Turning the Corner
10:59 am
Fri May 9, 2014

How Teen Pregnancies at Mendez Middle School Were Cut Down to Zero

This article is part of KUT's yearlong series Turning the Corner, taking a look at Austin's Dove Springs neighborhood. For decades, the neighborhood has had a negative reputation. Now, many community members are trying to change the perception of the 78744 zip code. Listen to those stories here.

In the 2012-2013 school year, the Austin school district reported 303 student pregnancies districtwide. 22 of those pregnancies were middle school students.

Despite its location in the neighborhood with the highest rate of teen pregnancy in Travis County, none of them were at Mendez Middle School. So what happened? 

Five years ago, it was a different story.

Fifteen students at Mendez Middle School got pregnant during one school year. Since then, at least 19 other students at the school have also gotten pregnant. 

None of that has changed in recent years, so it's unclear exactly why the school saw such a sharp decline in pregnancies. The district didn’t make counselors, teachers or students at Mendez available on the issue. 

According to district officials, all middle school students get the same sex education and health instruction as part of their science classes. 

"We're really focusing on abstinence from risk taking behaviors in general," says Tracy Lunoff, who oversees the sex ed and health curriculum for AISD. "That includes drug, tobacco use prevention, gang-related behaviors, and we focus on and drive the curriculum and learning around goal setting." 

Then schools focus more on human sexuality and pregnancy prevention.

"We're talking about what are diseases, sexually transmitted diseases, sexually transmitted infections, how to prevent those things i.e. varying birth control methods," Lunoff says.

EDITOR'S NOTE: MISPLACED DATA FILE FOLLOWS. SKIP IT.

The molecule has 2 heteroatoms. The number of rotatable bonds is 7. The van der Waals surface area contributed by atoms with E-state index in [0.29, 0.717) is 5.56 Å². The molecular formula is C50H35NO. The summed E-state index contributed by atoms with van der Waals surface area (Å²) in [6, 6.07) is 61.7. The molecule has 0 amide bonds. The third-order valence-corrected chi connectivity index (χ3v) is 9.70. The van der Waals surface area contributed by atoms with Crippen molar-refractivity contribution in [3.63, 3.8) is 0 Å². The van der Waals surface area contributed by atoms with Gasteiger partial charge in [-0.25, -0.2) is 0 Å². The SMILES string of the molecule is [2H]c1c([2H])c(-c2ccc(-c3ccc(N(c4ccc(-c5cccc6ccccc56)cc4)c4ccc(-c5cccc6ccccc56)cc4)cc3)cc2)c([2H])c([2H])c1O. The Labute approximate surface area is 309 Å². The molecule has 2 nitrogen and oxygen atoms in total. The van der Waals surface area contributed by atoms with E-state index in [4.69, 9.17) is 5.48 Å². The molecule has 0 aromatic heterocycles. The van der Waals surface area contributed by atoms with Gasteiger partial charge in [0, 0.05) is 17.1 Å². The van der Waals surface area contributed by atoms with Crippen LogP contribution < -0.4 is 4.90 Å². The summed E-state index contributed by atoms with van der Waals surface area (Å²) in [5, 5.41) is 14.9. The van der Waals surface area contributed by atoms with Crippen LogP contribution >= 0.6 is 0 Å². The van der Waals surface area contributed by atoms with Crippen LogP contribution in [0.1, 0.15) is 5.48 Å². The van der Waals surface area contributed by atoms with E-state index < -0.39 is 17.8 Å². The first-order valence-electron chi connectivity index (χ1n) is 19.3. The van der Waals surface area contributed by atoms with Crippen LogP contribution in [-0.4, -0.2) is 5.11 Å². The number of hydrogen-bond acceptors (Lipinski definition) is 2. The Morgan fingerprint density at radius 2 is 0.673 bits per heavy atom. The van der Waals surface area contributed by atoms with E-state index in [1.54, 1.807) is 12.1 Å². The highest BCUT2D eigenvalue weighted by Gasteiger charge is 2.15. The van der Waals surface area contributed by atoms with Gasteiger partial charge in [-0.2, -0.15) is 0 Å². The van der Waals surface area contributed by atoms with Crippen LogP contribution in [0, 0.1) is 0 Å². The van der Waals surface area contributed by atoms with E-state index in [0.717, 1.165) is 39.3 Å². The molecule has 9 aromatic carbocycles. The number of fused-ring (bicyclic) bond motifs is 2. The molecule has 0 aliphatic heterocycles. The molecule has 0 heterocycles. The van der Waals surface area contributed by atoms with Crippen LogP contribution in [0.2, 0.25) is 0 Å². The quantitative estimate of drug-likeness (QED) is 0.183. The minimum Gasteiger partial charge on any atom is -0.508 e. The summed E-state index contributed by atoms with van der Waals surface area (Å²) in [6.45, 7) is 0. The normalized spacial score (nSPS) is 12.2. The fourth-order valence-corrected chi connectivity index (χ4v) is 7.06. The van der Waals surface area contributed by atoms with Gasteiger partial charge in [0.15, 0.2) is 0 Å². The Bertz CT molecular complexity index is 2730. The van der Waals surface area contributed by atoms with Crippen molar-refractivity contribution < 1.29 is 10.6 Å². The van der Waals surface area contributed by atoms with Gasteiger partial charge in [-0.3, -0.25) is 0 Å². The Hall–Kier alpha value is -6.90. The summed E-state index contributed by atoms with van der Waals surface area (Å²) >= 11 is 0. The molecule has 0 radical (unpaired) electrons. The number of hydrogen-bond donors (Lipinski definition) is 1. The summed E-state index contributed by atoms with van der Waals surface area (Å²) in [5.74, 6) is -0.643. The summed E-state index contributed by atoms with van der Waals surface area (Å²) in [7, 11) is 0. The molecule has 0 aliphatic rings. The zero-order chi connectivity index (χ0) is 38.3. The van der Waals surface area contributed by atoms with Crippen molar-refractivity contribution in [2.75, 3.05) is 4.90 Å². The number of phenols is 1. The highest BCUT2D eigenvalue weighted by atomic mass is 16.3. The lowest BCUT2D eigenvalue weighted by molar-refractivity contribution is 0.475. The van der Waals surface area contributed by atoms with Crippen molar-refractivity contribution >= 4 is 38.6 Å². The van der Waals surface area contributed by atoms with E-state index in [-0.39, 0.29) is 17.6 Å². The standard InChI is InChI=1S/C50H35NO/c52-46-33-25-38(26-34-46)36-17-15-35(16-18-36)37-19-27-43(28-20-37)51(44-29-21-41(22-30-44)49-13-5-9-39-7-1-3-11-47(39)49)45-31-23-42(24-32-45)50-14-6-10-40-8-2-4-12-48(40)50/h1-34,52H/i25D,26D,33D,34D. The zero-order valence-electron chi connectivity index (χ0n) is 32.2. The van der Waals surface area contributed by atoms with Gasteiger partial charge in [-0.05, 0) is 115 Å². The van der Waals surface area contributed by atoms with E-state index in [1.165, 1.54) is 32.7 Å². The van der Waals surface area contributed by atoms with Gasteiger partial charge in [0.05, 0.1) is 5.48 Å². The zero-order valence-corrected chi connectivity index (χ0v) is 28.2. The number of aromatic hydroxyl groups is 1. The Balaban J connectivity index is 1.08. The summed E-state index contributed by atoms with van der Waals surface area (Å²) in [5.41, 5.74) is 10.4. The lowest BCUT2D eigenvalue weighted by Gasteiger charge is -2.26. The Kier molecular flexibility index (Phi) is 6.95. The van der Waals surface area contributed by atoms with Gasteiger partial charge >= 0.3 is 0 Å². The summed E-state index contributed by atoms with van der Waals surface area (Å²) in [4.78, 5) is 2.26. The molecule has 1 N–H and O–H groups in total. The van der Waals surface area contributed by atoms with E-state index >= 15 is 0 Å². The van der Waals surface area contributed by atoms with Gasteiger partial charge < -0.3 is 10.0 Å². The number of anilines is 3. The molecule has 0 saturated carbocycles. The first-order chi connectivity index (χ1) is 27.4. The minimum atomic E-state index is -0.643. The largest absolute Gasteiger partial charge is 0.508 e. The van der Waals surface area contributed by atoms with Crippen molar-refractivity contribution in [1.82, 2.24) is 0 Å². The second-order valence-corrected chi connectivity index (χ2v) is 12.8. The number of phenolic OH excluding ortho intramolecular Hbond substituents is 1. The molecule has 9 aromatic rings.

Lunoff credits the Dove Springs community for the sharp decline in middle school pregnancies in the neighborhood.

"I really feel strongly that it was the rallying and advocacy of the community saying, 'We need help,'" says Lunoff. "And there are resources in the Austin community and in the district to really help us. And they want healthy kids and want healthy families."

Another reason for the decline in pregnancies at Mendez could be the large number of nonprofits and community groups working directly with students at the school. One program is SafePlace, which runs the "Expect Respect" program at Mendez and other middle and high schools in Austin. While the group doesn't provide sex education, it teaches at-risk students about healthy relationships and how to respect themselves and others.

"That's a big piece of the curriculum is dating violence and dating abuse and just how to have a healthy relationship and what does that look like?" says SafePlace counselor Sydney Dickerson. The program splits boys and girls into two groups.

"Some of these kids have never seen a healthy relationship. They've only seen violence and control," she says.

Nate Morgan counsels the boys group at Mendez. "It's the only place they really have where they can be real about that stuff, talk about things they can't talk about other places," she says.

As these students enter puberty and begin dating, they have a lot of questions.

"Helping them question what it is to be a man and a woman, especially in middle school where it's just one of those developmental things," says Randy Randolph, who manages the Expect Respect program at Mendez. "Your body is changing, you're existing within a new form, you're not sure what to do with it, your hormones are starting and so all those things about being a man or woman becomes very  important to them." 

Morgan and Dickerson say they hear a lot of the same concerns around dating and families at all of the middle and high schools they work at in Austin. But Dickerson says at Mendez, it doesn't seem like a typical middle school experience.

"There are the same dynamics of 'he said-she said' and friendships and difficulty with drama – that's everywhere," Dickerson says. "But in low income families you have to add on top of it, 'my dad is in jail or got arrested last night for hurting my mom' or  'I can't see my sister anymore because she got a fight with someone." 

She says around half the students she works with have at least one parent in jail – and the other half have parents who are out of the picture. That makes these programs extremely important to support students. AISD's Tracy Lunoff says parents need to be involved in the conversation.

"Our expectation is that every child were graduate college, career life ready. That's what we promise," she says. "However, we can't dictate or teach children what their own personal morals and values should be. So we really rely on parents as our partner to help with teen pregnancy."